Almost every new car comes standard with various driver “assistance” technology such as Brake Assist, Lane Keep Assist and Park Assist. New forms of “assistance” propagate with each new model year and sometimes sooner.
It raises questions about people’s competence to drive without such “assistance.”
Especially when such “assistance” becomes unavailable.
Which happens for the same basic reason that you lose the “assistance” of your eyesight when a gnat flies into your eyes. The driver “assistance” tech in all new cars relies on cameras, mounted around the perimeter of the car. What happens when they can no longer see? Because the camera cannot see through fog? Or because the lens is covered by a layer of ice? And the software/programming is stymied by unforeseen conditions?
You no longer have “assistance.”
This has happened to me numerous times, since I drive numerous new cars and often in fog or sleet and snow – as most of us have to do because those conditions obtain out in the real world.
As opposed to the showroom.
Dust and mud do the trick, too. Tall berms by the side of the road (especially in curves) also sometimes do the trick, fooling the camera into “seeing” an obstacle ahead that isn’t really there – or rather, isn’t in the travel path of the vehicle. But not having a mind, the “assistance” tech can’t tell the difference and so “assists” . . . by slamming on the brakes in the middle of the curve.
Or in the middle of the road, for no apparent reason at all.
Such things have happened to me a number of times, in a variety of different cars – so it is not a make/model specific problem. And it happened again, just yesterday, in the ’21 Subaru Crosstrek I am test driving at the moment.
It was very foggy out. I could still see – but the Subaru’s EyeSight system couldn’t. For a variety of reasons, a non-biological eye cannot (yet) see as well as a biological eye in good working order. And some of the non-biological eyes affixed to the exteriors of new cars cannot wipe away a crust of ice or splash of mud, causing them to not see very well, if it all.
And then the “assistance” no longer does.
As happened in the Subaru I was driving – because of the heavy fog. A warning chime sounded, an icon illuminated – to let me know I was no longer being “assisted.”
For those drivers accustomed to such “assistance,” this is arguably dangerous – analogous to an airplane that doesn’t expect the pilot to be able to fly it competently at all times and then sometimes stops flying it for him.
This is interesting given the “assistance” is marketed as a “safety” advance.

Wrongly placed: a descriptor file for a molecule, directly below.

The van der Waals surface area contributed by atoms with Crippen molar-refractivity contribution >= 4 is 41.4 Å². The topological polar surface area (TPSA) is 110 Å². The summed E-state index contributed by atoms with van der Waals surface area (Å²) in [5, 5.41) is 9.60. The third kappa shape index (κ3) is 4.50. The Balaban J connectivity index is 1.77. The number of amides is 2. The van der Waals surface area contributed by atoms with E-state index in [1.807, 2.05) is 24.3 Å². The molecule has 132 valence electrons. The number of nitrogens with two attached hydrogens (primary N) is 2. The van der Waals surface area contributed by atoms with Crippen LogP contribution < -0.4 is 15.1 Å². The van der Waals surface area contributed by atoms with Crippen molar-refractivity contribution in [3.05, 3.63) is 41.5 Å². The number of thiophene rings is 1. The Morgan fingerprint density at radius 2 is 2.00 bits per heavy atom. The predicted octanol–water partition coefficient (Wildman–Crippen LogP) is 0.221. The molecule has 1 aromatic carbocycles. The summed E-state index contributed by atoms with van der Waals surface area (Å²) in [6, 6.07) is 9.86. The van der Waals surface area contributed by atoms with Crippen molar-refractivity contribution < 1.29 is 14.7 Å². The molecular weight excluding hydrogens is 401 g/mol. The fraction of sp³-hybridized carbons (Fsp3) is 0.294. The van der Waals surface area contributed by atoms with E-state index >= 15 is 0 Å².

Perhaps even more dangerous than a false “assist” – as because of a berm in the curve that the tech confuses with something in the road – is the absence of “assistance,” when a “driver” (finger air quotes for the obvious reason) assumes it will be there to “assist” him . . . and “drives” accordingly. And is following too closely to stop safely when the car ahead brakes suddenly. Our “driver” was texting because he depended on “assistance” to notice the problem and apply the brakes on his behalf but the “assistance” is offline because of fog or some other reason.
The manufactured problem of encouraged inattentiveness. Which of course is what this “assistance” is really all about. The enabling of non-driving.
Who wants to pay attention to the road when an important text just arrived? Lane Keep Assist will “assist”!
And who wants to learn to parallel park when “assistance” will do that for them?
Which gets us to a more profound problem with all of this “assistance”:
Before there was “assistance” drivers had to learn to parallel park a car themselves, without any “assistance.” It was even one of the tests of competence necessary to display in order to qualify for a license to drive. Those who couldn’t do it were presumed – correctly – to be lacking the basic competence necessary to safely drive a car.
Even if not formally tested, the incompetent were self-selected out of the driver’s seat by their own incapacity, whether as regards parallel parking or other basic competencies, such as being able to keep the car they were driving in its lane, without “assistance.”
If not, nature took its course.
Now the incompetent are encouraged to be dangerously fearless. To be oblivious to their own appalling incompetence as drivers. This is enabled and encouraged by the car industry, which has drunk deep of the “safety” Kool Aid, which addresses risk by discouraging competence. Why teach kids not to touch a hot stove? Instead, sell their parents a stove with some kind of barrier or cover and perhaps a sensor and buzzer that eructs when anyone gets near the thing!
It doesn’t matter that the adults know not to touch the stove – having learned what happens if they do – nor that the kids never will learn to be careful around the hot stove.
What matters is that everyone feels “safe.” Even if costs everyone their adulthood.
That seems to be the design ethos at work. Don’t encourage competence – crutch incompetence.
It’s not very “safe.” But it does seem to sell.
Like the “masks” and the shots. It’s all driven by the same disease. This bizarre obsession with “safety” – that puts everyone at even greater risk.
. . .
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